17 June 2019

Empowering patients with pick and mix management tools

Whilst hybrid closed loop systems dominated the sessions and conference narrative at the American Diabetes Association (ADA) annual conference in San Francisco. The other big story was Medtronic and the company’s collaboration with non-profit data hub Tidepool. Could this announcement pave the way for how patients will self-manage their care of chronic diseases in the future?

Tidepool is developing an app called Loop which will serve as a platform allowing interoperability between various diabetes devices. This means that a patient can pick and mix the insulin delivery and glucose monitoring systems they want to use based on their desired lifestyle and what features are most important to them.

In diabetes there is already a history of company collaboration between insulin pumps and continuous glucose monitoring (CGMs). Dexcom, for example has partnerships to provide the CGM element for both Insulet’s Omnipod and Tandem’s t:slim proposed hybrid closed loop systems.

The true significance of the Medtronic collaboration is that it will give patients complete control over which devices they want to use, without compromise.

People with diabetes have been mixing and matching their device therapies for some time, with some even ‘hacking’ devices to create DIY closed loop systems. The FDA even issued a warning in May against people with diabetes building their own artificial pancreas systems after one patient suffered an accidental insulin overdose.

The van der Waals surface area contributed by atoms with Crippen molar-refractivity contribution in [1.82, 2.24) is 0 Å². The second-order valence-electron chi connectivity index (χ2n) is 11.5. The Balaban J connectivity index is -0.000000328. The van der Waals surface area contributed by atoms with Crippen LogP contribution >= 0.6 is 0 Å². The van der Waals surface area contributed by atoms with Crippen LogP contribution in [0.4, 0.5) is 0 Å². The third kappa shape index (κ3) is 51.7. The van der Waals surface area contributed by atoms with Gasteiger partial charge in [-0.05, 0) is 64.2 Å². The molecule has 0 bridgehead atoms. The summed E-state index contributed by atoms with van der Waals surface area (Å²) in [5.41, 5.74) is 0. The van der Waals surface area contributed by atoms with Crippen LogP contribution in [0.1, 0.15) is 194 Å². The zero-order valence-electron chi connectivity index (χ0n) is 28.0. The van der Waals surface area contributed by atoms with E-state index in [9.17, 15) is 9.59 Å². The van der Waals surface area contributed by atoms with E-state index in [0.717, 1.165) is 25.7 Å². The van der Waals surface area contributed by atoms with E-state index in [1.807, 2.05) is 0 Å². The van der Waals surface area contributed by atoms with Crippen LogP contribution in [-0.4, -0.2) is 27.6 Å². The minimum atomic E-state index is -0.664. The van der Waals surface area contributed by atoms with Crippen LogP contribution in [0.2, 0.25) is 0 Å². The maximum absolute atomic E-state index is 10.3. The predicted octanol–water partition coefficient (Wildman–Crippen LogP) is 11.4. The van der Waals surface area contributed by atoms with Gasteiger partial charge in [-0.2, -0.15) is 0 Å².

By companies following their customer’s lead and supporting their individual preferences this is truly patient centric care, a term which is thrown around a lot in MedDev and pharma.

Amongst chronic conditions diabetes is frequently both the innovator and an early adopter of patient empowering digital technology. Diabetes therapy and management is much more reliant on devices than some other chronic conditions such as RA where standard of care anti-TNF drug adalimumab has a therapy regimen of one injection every other week. However, there is certainly a case for empowering this type of patient population using self-management and symptom diary apps or wearable activity trackers. We hope that the Medtronic-Tidepool initiative is a indication of how patient self-management is evolving rather than an exception to the rule.